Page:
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Targeting the Self-Abusers

One page in last Wednesday’s issue of Mmegi provided two remarkably contrasting views. The first suggested that the Government could save millions of pula were it to abolish the death penalty, which it almost certainly will not do.

The other denounced the new cost saving health policy, which was recently approved by the Cabinet, which it most certainly intends to implement.

The Government’s sudden concern about cost-cutting comes as a major surprise because in the last year or so, huge sums of money have been wafting around all over the place, buckets full of the stuff. And rather obviously were the Government genuinely concerned about cost recovery it immediately desist from buying fighter jets and tanks from which the country’s two-and-a-half million people gain neither in terms of their welfare or security. But the introduction of this new policy is strangely inconsistent. Much boasted about, not unreasonably, has been the Government’s compassionate and open-hearted push to provide housing and blankets for the poorer of the poor. Now that open heart has been closed with a snap and those deemed to be self-abusers will be obliged to pay the full costs of their medical treatment. Already the new policy, here, has already been roundly denounced, and abroad by the WHO.  The term ‘self-abusers’ covers a wide category of people from the smokers and drug users to drivers when drunk and so on.  Personally, I can see little difference between the drunk driver, and the dangerous driver when both end up killing someone. Why is the one now more guilty than the other? I also much doubt that this policy can be fully implemented because so much of it will depend on the widespread availability of trained personnel willing to make, timeously, the necessary judgements.

Treatment cannot reasonably be denied for an unconscious injured person whilst due enquiry is being made. Should they be left to die until they can shake up and produce the cash? But I also assume that implementing the policy will lead to a string of Court cases, which the Government is very likely to lose. Was the Attorney General, I wonder, consulted before there was this rush to punish those who fall by the wayside? But then again, it is worth wondering how this urge to punish can be understood as being consistent with the Christian faith or probably other faiths well? It will be interesting to see how the Churches now react.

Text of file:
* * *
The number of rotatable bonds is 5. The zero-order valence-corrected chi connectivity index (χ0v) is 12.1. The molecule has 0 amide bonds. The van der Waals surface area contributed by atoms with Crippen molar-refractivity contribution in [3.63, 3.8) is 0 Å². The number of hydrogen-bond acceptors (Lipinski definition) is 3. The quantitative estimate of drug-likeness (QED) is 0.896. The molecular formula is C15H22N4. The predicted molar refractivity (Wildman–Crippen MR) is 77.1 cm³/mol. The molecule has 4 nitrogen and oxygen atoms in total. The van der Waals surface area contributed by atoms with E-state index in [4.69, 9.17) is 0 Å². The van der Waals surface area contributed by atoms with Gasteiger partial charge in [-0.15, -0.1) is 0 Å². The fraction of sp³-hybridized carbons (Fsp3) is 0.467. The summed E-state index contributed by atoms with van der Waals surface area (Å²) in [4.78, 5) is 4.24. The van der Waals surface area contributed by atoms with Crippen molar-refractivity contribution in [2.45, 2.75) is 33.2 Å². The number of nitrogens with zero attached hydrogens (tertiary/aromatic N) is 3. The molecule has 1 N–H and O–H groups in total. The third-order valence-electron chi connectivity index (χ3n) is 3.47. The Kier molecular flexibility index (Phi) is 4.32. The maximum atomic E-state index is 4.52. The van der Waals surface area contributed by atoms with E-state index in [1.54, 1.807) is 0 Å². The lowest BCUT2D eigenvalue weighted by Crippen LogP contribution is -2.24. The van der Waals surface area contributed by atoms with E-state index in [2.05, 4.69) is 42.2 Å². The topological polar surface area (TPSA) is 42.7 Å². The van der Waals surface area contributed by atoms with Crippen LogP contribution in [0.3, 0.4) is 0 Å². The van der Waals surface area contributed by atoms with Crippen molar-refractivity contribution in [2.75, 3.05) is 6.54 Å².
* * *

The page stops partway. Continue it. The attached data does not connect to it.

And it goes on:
Only few of us are perfect. Indeed whilst meeting and knowing a number of wonderful people,

I much doubt that I have ever met one who regarded himself/herself as perfect. Yet this is a policy, which creates a division between those of us who are deemed to be perfect and unlikely ever to fail and those who, sometimes through no fault of their own, have fallen by the wayside. It is also a policy, which totally overlooks the Government’s own role and responsibility. For instance, take the alcohol levy now standing at 55%, I believe. The idea was, we were told, to use this cash to help alcoholics, the boozers, to dry out and perhaps the drug addicts and those suffering with depression to be given proper help. But what happened? Nobody in Government has indicated how this now enormous sum has been used, but there appears to be nothing to show that even a small fraction has been committed to the purposes originally and supposedly intended.

Also, it may be asked how the list of self-abusers can reasonably include those who may have smoked long before the Government even realised that smoking is harmful and long before it began to warn people of these dangers. Seemingly, those who are obese must be placed in the same category. If the Government has done nothing of any significance to organise campaigns to educate people about obesity and deal with the problems caused by junk food, it does seem extraordinarily perverse now to punish those who need treatment because of their obesity. Surely it is the Government, which should take some share of the blame because of its failure to take needed action? Many of us though, must wonder how a policy of this kind could be approved by some of those present who must surely have had serious misgivings about it?

The Minister herself may not have been aware that its introduction would go down badly with WHO, but the Permanent Secretary, as a career medical/health professional could not have been unaware. Did she advise and was ignored? Or did she find it more expedient to keep quiet? And how is it possible that she should now be implementing a policy, which must, surely, be morally and professionally repugnant to her? Either way, it will be inevitably those two who will now be in the very front line.

Etcetera II



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